Grace, Part II, or, the Workings of Grace

In part I of this review, I offered my caveats and disclaimers about Grace, by Natashia Deón. If, like me, you find the triumvirate of sex, swearing, and violence unsettling, you might think twice before picking up this realistic novel set in the Civil War-era South.

But Japanese filmmaker Akiro Kurasawa said, “To be an artist means never to avert one’s eyes.” Deón’s resolute realism is a brutal kind of artistry. It requires us to face the moral and physical carnage committed in the name of slavery. But the persistent presence of the titular quality–grace–even in seemingly irredeemable circumstances underscores its invincibility.

Perceiving its subtle workings requires some effort, and Deon’s narrative reflects that fact. Early on Naomi defines grace as “getting a good thing, even when you don’t deserve it.” But as in the real world, grace takes many forms. One is the redemption experienced by characters like the madam Cynthia or slaveowner Annie, who go against their own established habits to do what’s right, sometimes at great cost.

Another form of grace manifests through Charles the blacksmith, who takes in the homeless and friendless Naomi and, later, her orphaned daughter, Josey. (See my review of Once Upon a River, part I, for a parallel depiction of an adoptive father. I also find it interesting that similar themes related to fatherhood arise in both books–who one’s father is, who he isn’t, and whether it matters.)

One could even construe as a sort of grace the dispensation that allows Naomi to hover over her daughter after death. One wouldn’t want to construct a theology around this literary device. But one of the many tragedies of slavery was that it robbed both mothers and fathers of the power to protect their children. In Grace, whether by her own choice or that of Providence, Naomi’s spirit tarries until she is assured that Josey is able to protect her children in a way Naomi could not.

What drives Naomi throughout much of the book, however, is not grace or forgiveness but a thirst for vengeance against Josey’s aggressor. In a rare moment of interaction between Naomi and the living, a slave woman, Bessie, directs a soliloquy at the invisible spirit-Naomi.

“Forgive … If you ever plan to go home, you got to forgive.”

When Naomi objects that she only intends to mete out what the object of her vengeance deserves, Bessie answers, “Don’t matter. ‘Cause don’t nobody deserve forgiveness. Nobody. Not even you. … Revenge ain’t for you to do. What’s done is done. Ain’t no justice. Only grace.”

In light of this dialogue, the penultimate scene, coming in a chapter titled “Judgement,” raises some questions. Does it depict justice? Vengeance? Self-defense? Restitution? Whatever philosophical labels one may put on it, as readers we feel the outcome is utterly justified. (In my review of Once Upon a River, I discuss a similarly ambiguous scene late in that book that raises related, though different, questions regarding justice and authorial intent.)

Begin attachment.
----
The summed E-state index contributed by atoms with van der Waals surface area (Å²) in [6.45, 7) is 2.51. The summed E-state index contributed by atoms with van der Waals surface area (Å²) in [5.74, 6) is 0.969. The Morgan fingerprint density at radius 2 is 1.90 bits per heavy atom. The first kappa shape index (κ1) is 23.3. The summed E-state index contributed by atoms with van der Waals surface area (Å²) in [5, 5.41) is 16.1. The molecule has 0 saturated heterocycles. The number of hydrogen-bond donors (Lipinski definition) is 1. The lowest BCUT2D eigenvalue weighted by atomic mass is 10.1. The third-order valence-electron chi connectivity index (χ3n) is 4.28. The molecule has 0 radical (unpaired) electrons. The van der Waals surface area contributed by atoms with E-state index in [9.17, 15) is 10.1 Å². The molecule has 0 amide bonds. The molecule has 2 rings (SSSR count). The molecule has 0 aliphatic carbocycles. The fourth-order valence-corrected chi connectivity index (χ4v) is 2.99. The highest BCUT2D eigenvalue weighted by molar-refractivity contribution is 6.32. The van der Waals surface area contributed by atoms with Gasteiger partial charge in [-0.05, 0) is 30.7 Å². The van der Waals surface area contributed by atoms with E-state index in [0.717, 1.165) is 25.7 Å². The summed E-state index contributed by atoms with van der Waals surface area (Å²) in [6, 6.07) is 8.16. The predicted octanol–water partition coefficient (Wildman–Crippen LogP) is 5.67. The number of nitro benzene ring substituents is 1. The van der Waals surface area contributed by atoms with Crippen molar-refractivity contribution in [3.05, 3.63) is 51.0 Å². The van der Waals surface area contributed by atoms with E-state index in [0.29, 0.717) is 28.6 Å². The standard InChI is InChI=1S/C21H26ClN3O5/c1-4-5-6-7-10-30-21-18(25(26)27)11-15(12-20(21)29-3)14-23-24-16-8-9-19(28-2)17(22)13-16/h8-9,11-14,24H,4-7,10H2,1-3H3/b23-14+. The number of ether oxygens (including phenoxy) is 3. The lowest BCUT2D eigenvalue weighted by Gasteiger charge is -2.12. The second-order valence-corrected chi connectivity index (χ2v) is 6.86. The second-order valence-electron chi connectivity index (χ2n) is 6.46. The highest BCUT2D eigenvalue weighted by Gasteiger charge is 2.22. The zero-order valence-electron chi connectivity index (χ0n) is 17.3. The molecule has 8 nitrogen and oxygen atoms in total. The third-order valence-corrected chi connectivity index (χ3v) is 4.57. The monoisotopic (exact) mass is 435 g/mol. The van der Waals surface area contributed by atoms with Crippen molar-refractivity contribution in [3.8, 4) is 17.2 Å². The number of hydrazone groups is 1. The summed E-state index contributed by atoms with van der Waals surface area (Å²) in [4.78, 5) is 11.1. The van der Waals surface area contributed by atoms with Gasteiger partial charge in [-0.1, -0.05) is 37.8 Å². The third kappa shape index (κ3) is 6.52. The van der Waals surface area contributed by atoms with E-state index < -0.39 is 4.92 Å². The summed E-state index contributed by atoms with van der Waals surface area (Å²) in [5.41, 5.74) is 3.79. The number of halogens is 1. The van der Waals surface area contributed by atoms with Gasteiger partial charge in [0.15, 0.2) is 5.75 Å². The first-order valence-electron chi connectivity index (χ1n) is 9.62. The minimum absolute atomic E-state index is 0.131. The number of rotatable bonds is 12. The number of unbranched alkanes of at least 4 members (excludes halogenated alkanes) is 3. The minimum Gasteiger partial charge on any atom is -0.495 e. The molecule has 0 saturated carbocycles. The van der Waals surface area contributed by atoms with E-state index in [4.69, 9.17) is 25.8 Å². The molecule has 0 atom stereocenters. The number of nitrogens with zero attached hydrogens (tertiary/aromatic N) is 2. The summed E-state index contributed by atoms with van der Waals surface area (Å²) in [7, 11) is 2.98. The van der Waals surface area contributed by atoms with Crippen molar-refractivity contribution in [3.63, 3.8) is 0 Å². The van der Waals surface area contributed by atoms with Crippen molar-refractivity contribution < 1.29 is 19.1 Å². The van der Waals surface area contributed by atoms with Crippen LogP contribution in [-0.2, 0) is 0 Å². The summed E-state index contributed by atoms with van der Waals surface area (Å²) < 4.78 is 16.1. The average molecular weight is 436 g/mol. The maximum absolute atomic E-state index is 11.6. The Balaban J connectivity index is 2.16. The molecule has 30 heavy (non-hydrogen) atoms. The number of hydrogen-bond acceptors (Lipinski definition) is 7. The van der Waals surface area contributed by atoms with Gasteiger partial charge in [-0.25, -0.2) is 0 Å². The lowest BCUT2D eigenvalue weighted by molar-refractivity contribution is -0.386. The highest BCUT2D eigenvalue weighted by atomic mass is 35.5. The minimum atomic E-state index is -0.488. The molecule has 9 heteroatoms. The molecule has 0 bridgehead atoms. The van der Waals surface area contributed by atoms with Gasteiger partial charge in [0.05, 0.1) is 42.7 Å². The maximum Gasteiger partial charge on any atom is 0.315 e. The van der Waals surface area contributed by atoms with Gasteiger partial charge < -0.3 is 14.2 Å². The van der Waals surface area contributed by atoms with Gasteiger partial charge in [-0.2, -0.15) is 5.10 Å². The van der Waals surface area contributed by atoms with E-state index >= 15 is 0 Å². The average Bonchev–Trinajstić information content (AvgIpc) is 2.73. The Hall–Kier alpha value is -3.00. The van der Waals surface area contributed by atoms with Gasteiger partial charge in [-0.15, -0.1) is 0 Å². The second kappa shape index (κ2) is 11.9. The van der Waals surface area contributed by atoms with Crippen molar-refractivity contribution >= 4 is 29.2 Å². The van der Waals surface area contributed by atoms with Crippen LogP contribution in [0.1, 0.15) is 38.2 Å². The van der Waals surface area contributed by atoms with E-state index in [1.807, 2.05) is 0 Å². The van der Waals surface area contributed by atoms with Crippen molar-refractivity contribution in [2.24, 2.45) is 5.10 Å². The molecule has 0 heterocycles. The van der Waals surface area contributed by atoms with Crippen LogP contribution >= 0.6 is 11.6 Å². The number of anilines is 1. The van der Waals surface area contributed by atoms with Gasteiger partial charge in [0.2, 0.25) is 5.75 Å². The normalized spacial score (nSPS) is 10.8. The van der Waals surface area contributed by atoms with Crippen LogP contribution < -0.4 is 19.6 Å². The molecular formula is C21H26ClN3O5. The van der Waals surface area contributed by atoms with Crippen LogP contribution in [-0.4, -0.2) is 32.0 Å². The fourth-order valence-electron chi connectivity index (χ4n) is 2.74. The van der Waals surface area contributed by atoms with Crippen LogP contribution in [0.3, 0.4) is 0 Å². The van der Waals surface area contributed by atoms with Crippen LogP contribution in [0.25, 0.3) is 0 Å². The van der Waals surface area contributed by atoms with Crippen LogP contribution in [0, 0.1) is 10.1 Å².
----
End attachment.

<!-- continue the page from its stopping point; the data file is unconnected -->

Perhaps the most pointed demonstration of grace is the closing scene, in which Naomi’s liberated spirit is consumed by Love. At significant points in her life Naomi has been exploited, made vulnerable, betrayed. But in the end, her redeemed spirit is stripped bare and she is, like Adam and Eve in the garden, unashamed. “I’m naked. Fearing nothing. Loved.”

Deón’s book, published in 2017, does not overtly address the 2020 conversation about racism and the legacy of slavery in America. But Bessie’s words illustrate the fact that one cannot speak of instituting justice where the history of slavery is concerned. No reparations can make up for generations of lost and ruined lives, or for the white souls warped by the institution of slavery. That does not mean we should not expect equality in our current society, and perhaps even some form of reparations. But some measure of grace–perhaps in multiple forms–is required if our country is ever to move forward.

Note: Besides being an award-winning novelist, Natashia Deón is a professor, practicing lawyer, wife, mother, and activist on behalf of restoration, reconciliation, and justice. One of her projects is a proposed bill that, if adopted, would enact a list of seven practices intended to prevent fatal shootings by law enforcement officers. Another is Redeemed, a criminal reentry program that assists qualified applicants in clearing their records.

To read about a different service to ex-offenders, check back soon for a review of Some Form of Grace, by Dee Dee Chumley.

1 Comment

Filed under book review

One Response to Grace, Part II, or, the Workings of Grace

  1. Pingback: Brideshead Revisited, by Evelyn Waugh | Birds' Books

Leave a Reply

Your email address will not be published. Required fields are marked *